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It turns out, some of these big tech companies like Google, Apple and eBay all share a home: California, Santa Clara County, which has one of the highest median incomes in the country - $91,000 a year. And yet, according to one estimate, a third of the households in the county don't make enough for basic living expenses, and that includes people who work at some of those huge tech firms.

NPR's Laura Sydell has this profile of a security guard at Google.

LAURA SYDELL, BYLINE: Manny Cardenas is accustomed to the ride from his low-income apartment complex in San Jose to Google's sprawling corporate campus in Mountain View.

MANNY CARDENAS: It's a pretty easy drive. The freeway is right by my house.

SYDELL: Cardenas, a stocky, soft -spoken 25-year-old, has been working as a part-time security guard at Google for the last year and a half. He takes me to the parking lot there, were he often works as a guard during special events at the nearby Shoreline Amphitheater.

CARDENAS: So, I would guard this nearby Google parking lot and make sure that none of the people, like, were parking in Google's parking place.

SYDELL: How long would you stand out here?

CARDENAS: Most of those events were eight hours.

SYDELL: Cardenas gets a lunch break and a chance to dive into Google's famous free gourmet food buffet. He would like to bring a few snacks home for his five-year-old daughter, but as a contract worker, here he can't.

CARDENAS: I see people taking to-go boxes. They give you to-go boxes if you ask for them, but we weren't allowed to do that.

SYDELL: Cardenas says it's strange being on Google's campus, watching the regular employees drive around on company-supplied bikes and scooters and taking food home.

CARDENAS: You know, you feel like you're different, like, even though you're working in the same place, you're still, like, an outsider, you know. And it's weird, because you're actually protecting these people.

SYDELL: Cardenas shares custody of his daughter Zoe with her mother. He picks his daughter up from school four days a week. Today, I joined him on his drive from Google to his daughter's school.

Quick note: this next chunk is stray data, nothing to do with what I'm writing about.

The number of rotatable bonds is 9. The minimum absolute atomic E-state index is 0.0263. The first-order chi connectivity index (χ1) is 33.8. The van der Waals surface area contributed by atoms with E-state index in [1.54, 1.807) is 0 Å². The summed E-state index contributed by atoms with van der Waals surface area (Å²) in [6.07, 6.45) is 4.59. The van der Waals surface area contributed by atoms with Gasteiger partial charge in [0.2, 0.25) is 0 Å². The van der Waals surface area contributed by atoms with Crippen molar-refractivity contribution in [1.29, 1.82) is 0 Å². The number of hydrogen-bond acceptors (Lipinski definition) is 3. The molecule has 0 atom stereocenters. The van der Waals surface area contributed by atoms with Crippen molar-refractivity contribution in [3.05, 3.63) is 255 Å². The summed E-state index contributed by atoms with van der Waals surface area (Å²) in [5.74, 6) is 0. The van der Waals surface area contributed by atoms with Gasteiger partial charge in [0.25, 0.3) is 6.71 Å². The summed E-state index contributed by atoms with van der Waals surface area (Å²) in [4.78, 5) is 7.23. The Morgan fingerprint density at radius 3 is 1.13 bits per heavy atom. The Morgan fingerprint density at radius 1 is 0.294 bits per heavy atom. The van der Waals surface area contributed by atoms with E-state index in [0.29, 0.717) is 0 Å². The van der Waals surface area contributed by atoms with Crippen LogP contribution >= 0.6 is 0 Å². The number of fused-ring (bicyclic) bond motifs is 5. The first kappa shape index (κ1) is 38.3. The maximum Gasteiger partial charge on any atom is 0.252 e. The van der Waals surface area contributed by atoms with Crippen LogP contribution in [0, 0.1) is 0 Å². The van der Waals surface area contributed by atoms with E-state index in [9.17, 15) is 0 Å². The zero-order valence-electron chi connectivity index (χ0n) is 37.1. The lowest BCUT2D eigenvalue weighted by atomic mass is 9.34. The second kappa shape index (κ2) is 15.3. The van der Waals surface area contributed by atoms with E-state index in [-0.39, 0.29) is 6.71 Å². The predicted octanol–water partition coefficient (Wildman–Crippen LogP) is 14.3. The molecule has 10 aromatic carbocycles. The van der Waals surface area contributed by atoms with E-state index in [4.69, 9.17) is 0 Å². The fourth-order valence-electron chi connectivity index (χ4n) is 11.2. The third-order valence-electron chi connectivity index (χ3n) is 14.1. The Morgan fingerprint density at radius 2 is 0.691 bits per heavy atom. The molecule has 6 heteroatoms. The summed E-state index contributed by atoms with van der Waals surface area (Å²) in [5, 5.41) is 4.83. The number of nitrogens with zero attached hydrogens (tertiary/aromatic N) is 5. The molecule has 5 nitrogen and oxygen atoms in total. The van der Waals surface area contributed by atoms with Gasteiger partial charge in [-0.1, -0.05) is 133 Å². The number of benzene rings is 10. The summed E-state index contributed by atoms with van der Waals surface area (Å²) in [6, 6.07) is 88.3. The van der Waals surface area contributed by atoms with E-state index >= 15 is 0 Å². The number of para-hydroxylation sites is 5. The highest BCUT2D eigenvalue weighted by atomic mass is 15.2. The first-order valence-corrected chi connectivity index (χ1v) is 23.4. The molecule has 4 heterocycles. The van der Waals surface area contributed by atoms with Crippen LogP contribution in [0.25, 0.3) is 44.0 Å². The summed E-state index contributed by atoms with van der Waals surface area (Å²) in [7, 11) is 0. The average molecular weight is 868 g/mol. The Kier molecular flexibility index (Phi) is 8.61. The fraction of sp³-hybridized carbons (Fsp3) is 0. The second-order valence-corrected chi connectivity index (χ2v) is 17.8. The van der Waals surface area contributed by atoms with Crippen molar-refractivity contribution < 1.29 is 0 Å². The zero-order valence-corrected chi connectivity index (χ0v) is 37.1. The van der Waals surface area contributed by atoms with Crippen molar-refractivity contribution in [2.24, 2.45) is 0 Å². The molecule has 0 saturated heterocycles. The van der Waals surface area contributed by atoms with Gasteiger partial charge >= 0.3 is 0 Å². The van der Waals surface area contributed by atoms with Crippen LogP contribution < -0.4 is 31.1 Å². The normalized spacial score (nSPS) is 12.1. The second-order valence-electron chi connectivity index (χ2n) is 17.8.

CARDENAS: Oh, is that the snowflake that you made?

ZOE: Backwards, my name.

CARDENAS: It's backwards?

ZOE: Yeah.

CARDENAS: Can I see it?

SYDELL: Cardenas earns $16 an hour, and has no benefits, and never gets more than 30 hours a week. On a good month, he brings home about 1,400 bucks. If he didn't live with his mother, he says he probably wouldn't have a roof over his head. Sometimes Cardenas doesn't make enough money to feed himself and his daughter, which feels strange, working at a place like Google.

CARDENAS: Like, I was thinking, wow, like, if I was just one of them, you know, I wouldn't need to do any of that. You know, they get to eat whatever they want, however they want it.

SYDELL: Cardenas turns the car into a parking lot.

CARDENAS: This is where we come to get some food.

ZOE: Oh, yeah. I remember this place.

SYDELL: You do?

ZOE: Yeah.

SYDELL: We arrived at Sacred Heart Community Service, a food pantry. We get out of the car and enter a one-story building, where volunteers are preparing holiday food packages for families. It's actually common for someone like Cardenas to seek help here, says Poncho Guevara, the executive director of Sacred Heart community service. Last year, Guevara says 38 percent of the jobs created in Silicon Valley paid $18 an hour.

PONCHO GUEVARA: That sounds like a considerable salary, but it's really not enough to be able to make ends meet, even when you're working on a high-tech campus, working for a subcontractor that's providing, you know, food or security or plenty of other types of services.

SYDELL: It's expensive to live here. According to the nonprofit Working Partnership USA, a single person with no dependents needs to make $16.50 an hour, plus benefits, just for the basics of living. Cardenas works for a security contractor called SIS, which has contracts at big tech companies including Apple, Twitter, eBay and Google. According to SIS, more than half its workers are part-time, with no benefits. NPR reached out to Google, Apple and Twitter about pay for their security guards. None responded. Cardenas tried to bring a union to SIS. There are some unionized security firms in San Francisco and Silicon Valley that do provide benefits and paid time off. But Cardenas finally finished college this semester, after seven years. On Monday, he's starting a new, full-time job at a nonprofit. But he says many security guards are much older than he is, and it would be hard for them to find another job.

CARDENAS: I feel like I was one of the lucky ones to have help from my mother. These other people don't have that, and sometimes I think about if I were in their position, it'd be, like, 10 times harder. It's like you're trapped.

SYDELL: Cardenas says he hopes he doesn't have to return to the food pantry for help, though he would like to go back to help others. Laura Sydell, NPR News, San Francisco.

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